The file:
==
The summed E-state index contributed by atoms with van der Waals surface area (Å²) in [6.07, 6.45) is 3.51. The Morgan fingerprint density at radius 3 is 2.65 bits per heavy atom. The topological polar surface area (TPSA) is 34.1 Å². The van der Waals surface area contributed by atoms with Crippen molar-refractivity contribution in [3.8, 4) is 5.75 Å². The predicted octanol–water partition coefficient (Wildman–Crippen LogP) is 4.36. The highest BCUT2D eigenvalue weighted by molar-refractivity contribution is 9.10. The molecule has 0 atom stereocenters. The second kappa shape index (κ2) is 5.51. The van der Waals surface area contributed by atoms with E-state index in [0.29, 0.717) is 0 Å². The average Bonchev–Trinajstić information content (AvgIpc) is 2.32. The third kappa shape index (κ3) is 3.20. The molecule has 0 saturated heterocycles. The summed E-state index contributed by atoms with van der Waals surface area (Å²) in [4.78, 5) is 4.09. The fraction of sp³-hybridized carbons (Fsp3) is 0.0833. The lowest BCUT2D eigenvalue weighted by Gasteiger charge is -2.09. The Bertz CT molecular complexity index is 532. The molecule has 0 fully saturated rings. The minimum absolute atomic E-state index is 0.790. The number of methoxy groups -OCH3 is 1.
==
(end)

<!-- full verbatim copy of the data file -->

The summed E-state index contributed by atoms with van der Waals surface area (Å²) in [6.07, 6.45) is 3.51. The Morgan fingerprint density at radius 3 is 2.65 bits per heavy atom. The topological polar surface area (TPSA) is 34.1 Å². The van der Waals surface area contributed by atoms with Crippen molar-refractivity contribution in [3.8, 4) is 5.75 Å². The predicted octanol–water partition coefficient (Wildman–Crippen LogP) is 4.36. The highest BCUT2D eigenvalue weighted by molar-refractivity contribution is 9.10. The molecule has 0 atom stereocenters. The second kappa shape index (κ2) is 5.51. The van der Waals surface area contributed by atoms with E-state index in [0.29, 0.717) is 0 Å². The average Bonchev–Trinajstić information content (AvgIpc) is 2.32. The third kappa shape index (κ3) is 3.20. The molecule has 0 saturated heterocycles. The summed E-state index contributed by atoms with van der Waals surface area (Å²) in [4.78, 5) is 4.09. The fraction of sp³-hybridized carbons (Fsp3) is 0.0833. The lowest BCUT2D eigenvalue weighted by Gasteiger charge is -2.09. The Bertz CT molecular complexity index is 532. The molecule has 0 fully saturated rings. The minimum absolute atomic E-state index is 0.790. The number of methoxy groups -OCH3 is 1.